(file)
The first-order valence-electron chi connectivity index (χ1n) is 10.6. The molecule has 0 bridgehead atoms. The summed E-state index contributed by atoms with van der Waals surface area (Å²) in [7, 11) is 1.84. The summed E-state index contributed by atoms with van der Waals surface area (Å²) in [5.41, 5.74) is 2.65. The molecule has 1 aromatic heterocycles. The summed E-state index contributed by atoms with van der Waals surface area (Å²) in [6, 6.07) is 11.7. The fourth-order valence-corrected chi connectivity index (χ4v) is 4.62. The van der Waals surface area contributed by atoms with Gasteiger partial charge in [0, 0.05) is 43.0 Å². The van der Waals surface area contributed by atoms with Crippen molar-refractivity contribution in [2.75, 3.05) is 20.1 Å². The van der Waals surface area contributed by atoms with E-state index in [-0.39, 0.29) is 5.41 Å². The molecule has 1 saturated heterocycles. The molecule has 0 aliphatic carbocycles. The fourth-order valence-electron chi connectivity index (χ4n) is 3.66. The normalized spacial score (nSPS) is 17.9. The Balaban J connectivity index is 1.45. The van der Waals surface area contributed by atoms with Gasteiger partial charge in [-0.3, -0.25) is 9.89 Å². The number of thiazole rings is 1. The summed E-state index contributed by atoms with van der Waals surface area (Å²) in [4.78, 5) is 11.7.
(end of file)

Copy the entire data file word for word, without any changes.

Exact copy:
The first-order valence-electron chi connectivity index (χ1n) is 10.6. The molecule has 0 bridgehead atoms. The summed E-state index contributed by atoms with van der Waals surface area (Å²) in [7, 11) is 1.84. The summed E-state index contributed by atoms with van der Waals surface area (Å²) in [5.41, 5.74) is 2.65. The molecule has 1 aromatic heterocycles. The summed E-state index contributed by atoms with van der Waals surface area (Å²) in [6, 6.07) is 11.7. The fourth-order valence-corrected chi connectivity index (χ4v) is 4.62. The van der Waals surface area contributed by atoms with Gasteiger partial charge in [0, 0.05) is 43.0 Å². The van der Waals surface area contributed by atoms with Crippen molar-refractivity contribution in [2.75, 3.05) is 20.1 Å². The van der Waals surface area contributed by atoms with E-state index in [-0.39, 0.29) is 5.41 Å². The molecule has 1 saturated heterocycles. The molecule has 0 aliphatic carbocycles. The fourth-order valence-electron chi connectivity index (χ4n) is 3.66. The normalized spacial score (nSPS) is 17.9. The Balaban J connectivity index is 1.45. The van der Waals surface area contributed by atoms with Gasteiger partial charge in [-0.3, -0.25) is 9.89 Å². The number of thiazole rings is 1. The summed E-state index contributed by atoms with van der Waals surface area (Å²) in [4.78, 5) is 11.7.